It is hard to see how matters could be otherwise. Leland Johnson of the RAND Corporation, who did studies for the Ford and Markle Foundations on the prospects for cable television, was apologetic about his failure to watch the medium at all. “My problem is,” he said, “that television is a very low-rate data transmission system, and I just don’t have time for that.” Despite much assertion to the contrary, television for most reasonably well-educated people is an extremely inefficient way to learn about anything. People really do learn at their own rate, and television is the most hopeless of lockstep classrooms, insisting that everyone in the audience work on the same time scale. As Wilbur Schramm and his associates put it in their book Television in the Lives of Our Children, “Watching television, the viewer cannot set his own pace. . . . This quality, of course, makes for good storytelling, good fantasy, because in those forms the storyteller should be in charge, and the viewer should surrender himself. But it makes learning harder. That is why the child, after he learns to read well . . . tends to seek information more often from print. With print be is in greater control.”
        None of this is to deny that documentaries have been artistically among the most satisfying and socially among the most important contributions of television, or to accept the idea that the poor ratings and minimal audience quality of documentaries give networks an excuse not to make and air them. But it does suggest that among those who insist Middle America is very stupid there are some who may not be so bright themselves.

        We have a different world from 1972, but I think the point is therefore even starker. People who value their time, and are interested in learning new things, do not listen to talk radio. They make the trivial investments necessary to install a CD player or iPod connection in their car and, while driving, listening to lectures from The Teaching Company, or from iTunes U, or to podcasts.
        (Rail all you like against my snobbery, but be careful before you get started. Hubert Dreyfus pointed out, when discussing his experiences in making his lectures on _Literature as Philosophy_ available through iTunes U, that he was extremely gratified at the wide range of people who listened to the course and write to thank him, including a wide variety of blue collar workers like truckers and commercial fishermen.)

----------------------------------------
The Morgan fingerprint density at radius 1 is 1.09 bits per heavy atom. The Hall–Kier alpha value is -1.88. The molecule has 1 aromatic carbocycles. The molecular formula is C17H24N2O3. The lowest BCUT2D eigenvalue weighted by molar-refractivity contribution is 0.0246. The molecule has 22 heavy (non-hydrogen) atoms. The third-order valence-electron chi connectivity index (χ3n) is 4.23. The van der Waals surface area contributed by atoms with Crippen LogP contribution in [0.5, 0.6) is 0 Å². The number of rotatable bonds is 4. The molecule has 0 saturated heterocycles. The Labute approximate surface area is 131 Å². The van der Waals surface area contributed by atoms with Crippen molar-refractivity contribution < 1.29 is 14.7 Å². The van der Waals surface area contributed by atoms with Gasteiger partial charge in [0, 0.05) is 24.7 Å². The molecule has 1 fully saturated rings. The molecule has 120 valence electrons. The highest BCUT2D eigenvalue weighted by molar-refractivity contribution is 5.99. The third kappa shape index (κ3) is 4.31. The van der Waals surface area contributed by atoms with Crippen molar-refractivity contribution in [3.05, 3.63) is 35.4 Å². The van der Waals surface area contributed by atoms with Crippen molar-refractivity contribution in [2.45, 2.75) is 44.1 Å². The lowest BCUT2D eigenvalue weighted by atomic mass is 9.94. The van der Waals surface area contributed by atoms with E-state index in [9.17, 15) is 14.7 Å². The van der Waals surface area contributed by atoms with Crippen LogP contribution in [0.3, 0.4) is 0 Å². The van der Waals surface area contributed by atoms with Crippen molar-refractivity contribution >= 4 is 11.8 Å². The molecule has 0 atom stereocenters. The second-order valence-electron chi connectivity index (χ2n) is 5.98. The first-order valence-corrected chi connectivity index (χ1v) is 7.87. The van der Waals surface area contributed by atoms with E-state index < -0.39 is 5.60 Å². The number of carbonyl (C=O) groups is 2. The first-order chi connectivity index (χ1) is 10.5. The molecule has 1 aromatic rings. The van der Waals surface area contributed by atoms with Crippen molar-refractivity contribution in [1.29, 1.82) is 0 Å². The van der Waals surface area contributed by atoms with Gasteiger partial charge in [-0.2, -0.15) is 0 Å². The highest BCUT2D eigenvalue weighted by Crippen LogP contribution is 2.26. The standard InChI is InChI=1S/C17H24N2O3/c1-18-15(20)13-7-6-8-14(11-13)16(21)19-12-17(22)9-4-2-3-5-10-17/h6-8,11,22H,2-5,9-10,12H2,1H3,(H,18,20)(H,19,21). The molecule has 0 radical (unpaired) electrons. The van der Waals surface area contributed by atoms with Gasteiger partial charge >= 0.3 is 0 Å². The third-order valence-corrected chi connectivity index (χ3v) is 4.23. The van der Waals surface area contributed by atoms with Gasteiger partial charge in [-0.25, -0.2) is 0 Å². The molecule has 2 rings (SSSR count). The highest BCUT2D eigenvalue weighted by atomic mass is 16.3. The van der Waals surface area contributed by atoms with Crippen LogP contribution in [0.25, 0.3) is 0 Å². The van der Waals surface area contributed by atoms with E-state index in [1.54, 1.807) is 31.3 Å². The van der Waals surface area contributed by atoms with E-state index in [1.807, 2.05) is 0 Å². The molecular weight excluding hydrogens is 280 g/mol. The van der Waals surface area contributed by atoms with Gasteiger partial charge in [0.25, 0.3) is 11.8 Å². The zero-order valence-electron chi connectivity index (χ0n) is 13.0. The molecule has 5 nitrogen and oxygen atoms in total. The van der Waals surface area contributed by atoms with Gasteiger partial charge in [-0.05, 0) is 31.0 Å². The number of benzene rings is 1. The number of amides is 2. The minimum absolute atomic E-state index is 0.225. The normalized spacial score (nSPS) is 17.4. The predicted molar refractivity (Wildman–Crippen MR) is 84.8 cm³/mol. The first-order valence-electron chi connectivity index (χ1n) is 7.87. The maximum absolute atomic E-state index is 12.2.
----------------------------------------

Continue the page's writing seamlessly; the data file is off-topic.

2. I doubt it is fair to judge the general quality of a radio show’s audience by the subset of people who call in during a show about marijuana legalization

  3. I listened for any push back on the implied gateway effect for Jake. It’s really unclear what leads to trying other substances – exposure to illicit markets? Changes in brain chemistry? The drug war folklore didn’t get examined in this segment.

    1. Jews talk of a “fence” around the law; the idea being that if you stay away from the fence, from things that aren’t technically against the law (of god) you’re that much less likely to be tempted to break actual laws.
      In my personal experience this is a pretty good model for living one’s life generally; for example if you don’t rationalize to yourself that it’s OK to just go down to the bar to meet floozies while your wife is away, you’re less likely to find yourself in bed the next day with one of those floozies.

      (Of course Jews also rather let the team down and work against the whole point of this scheme when they engage in ludicrously legalistic interpretation of the law like eruv…)

  4. WNYC callers don’t average much smarter than callers on AM shock-talk in Podunk, and WNYC commenters make me proud of the RBC clan.

    I’d expect a boatload of that famous New York City hospitality on your next call-in segment.

    Brian Lehrer is the best interviewer in broadcast since Brian Lamb (who I miss with all my heart).